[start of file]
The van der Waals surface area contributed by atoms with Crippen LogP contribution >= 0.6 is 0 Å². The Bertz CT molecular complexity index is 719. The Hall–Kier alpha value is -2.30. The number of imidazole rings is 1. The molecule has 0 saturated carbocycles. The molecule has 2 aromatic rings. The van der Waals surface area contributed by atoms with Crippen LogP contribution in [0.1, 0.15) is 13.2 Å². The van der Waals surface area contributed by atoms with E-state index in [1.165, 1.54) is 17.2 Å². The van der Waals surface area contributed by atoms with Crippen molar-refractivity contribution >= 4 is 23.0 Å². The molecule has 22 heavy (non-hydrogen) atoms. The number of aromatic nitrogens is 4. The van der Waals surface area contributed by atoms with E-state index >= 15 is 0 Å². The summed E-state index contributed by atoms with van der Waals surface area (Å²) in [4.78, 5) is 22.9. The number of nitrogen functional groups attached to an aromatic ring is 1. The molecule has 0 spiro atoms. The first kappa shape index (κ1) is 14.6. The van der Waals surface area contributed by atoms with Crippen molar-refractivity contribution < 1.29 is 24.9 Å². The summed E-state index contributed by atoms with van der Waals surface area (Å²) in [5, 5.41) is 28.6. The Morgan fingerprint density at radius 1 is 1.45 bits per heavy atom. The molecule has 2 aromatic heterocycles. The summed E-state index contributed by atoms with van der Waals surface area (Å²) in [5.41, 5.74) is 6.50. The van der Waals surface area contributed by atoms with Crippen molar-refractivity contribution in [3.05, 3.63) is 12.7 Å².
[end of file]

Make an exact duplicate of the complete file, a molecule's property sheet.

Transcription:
The van der Waals surface area contributed by atoms with Crippen LogP contribution >= 0.6 is 0 Å². The Bertz CT molecular complexity index is 719. The Hall–Kier alpha value is -2.30. The number of imidazole rings is 1. The molecule has 0 saturated carbocycles. The molecule has 2 aromatic rings. The van der Waals surface area contributed by atoms with Crippen LogP contribution in [0.1, 0.15) is 13.2 Å². The van der Waals surface area contributed by atoms with E-state index in [1.165, 1.54) is 17.2 Å². The van der Waals surface area contributed by atoms with Crippen molar-refractivity contribution >= 4 is 23.0 Å². The molecule has 22 heavy (non-hydrogen) atoms. The number of aromatic nitrogens is 4. The van der Waals surface area contributed by atoms with E-state index >= 15 is 0 Å². The summed E-state index contributed by atoms with van der Waals surface area (Å²) in [4.78, 5) is 22.9. The number of nitrogen functional groups attached to an aromatic ring is 1. The molecule has 0 spiro atoms. The first kappa shape index (κ1) is 14.6. The van der Waals surface area contributed by atoms with Crippen molar-refractivity contribution < 1.29 is 24.9 Å². The summed E-state index contributed by atoms with van der Waals surface area (Å²) in [5, 5.41) is 28.6. The Morgan fingerprint density at radius 1 is 1.45 bits per heavy atom. The molecule has 2 aromatic heterocycles. The summed E-state index contributed by atoms with van der Waals surface area (Å²) in [5.41, 5.74) is 6.50. The van der Waals surface area contributed by atoms with Crippen molar-refractivity contribution in [3.05, 3.63) is 12.7 Å².